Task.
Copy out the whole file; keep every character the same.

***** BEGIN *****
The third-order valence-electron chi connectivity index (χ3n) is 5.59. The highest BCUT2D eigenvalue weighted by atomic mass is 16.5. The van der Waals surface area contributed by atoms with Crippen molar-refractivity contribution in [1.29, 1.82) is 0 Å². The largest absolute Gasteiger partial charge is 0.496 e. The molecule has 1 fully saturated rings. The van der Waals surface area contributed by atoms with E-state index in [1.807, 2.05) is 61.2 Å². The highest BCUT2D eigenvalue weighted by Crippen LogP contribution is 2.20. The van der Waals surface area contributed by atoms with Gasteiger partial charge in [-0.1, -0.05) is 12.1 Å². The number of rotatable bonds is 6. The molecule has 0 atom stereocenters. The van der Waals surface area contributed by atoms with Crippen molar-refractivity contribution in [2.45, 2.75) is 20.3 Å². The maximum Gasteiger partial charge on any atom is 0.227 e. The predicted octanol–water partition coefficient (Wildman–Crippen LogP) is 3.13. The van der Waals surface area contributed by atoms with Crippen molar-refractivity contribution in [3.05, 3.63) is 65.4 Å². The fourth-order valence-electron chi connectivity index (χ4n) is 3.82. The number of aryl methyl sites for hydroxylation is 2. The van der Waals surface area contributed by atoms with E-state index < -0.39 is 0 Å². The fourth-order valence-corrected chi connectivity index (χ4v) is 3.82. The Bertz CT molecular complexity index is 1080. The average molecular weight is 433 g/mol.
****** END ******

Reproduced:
The third-order valence-electron chi connectivity index (χ3n) is 5.59. The highest BCUT2D eigenvalue weighted by atomic mass is 16.5. The van der Waals surface area contributed by atoms with Crippen molar-refractivity contribution in [1.29, 1.82) is 0 Å². The largest absolute Gasteiger partial charge is 0.496 e. The molecule has 1 fully saturated rings. The van der Waals surface area contributed by atoms with E-state index in [1.807, 2.05) is 61.2 Å². The highest BCUT2D eigenvalue weighted by Crippen LogP contribution is 2.20. The van der Waals surface area contributed by atoms with Gasteiger partial charge in [-0.1, -0.05) is 12.1 Å². The number of rotatable bonds is 6. The molecule has 0 atom stereocenters. The van der Waals surface area contributed by atoms with Crippen molar-refractivity contribution in [2.45, 2.75) is 20.3 Å². The maximum Gasteiger partial charge on any atom is 0.227 e. The predicted octanol–water partition coefficient (Wildman–Crippen LogP) is 3.13. The van der Waals surface area contributed by atoms with Crippen molar-refractivity contribution in [3.05, 3.63) is 65.4 Å². The fourth-order valence-electron chi connectivity index (χ4n) is 3.82. The number of aryl methyl sites for hydroxylation is 2. The van der Waals surface area contributed by atoms with E-state index < -0.39 is 0 Å². The fourth-order valence-corrected chi connectivity index (χ4v) is 3.82. The Bertz CT molecular complexity index is 1080. The average molecular weight is 433 g/mol.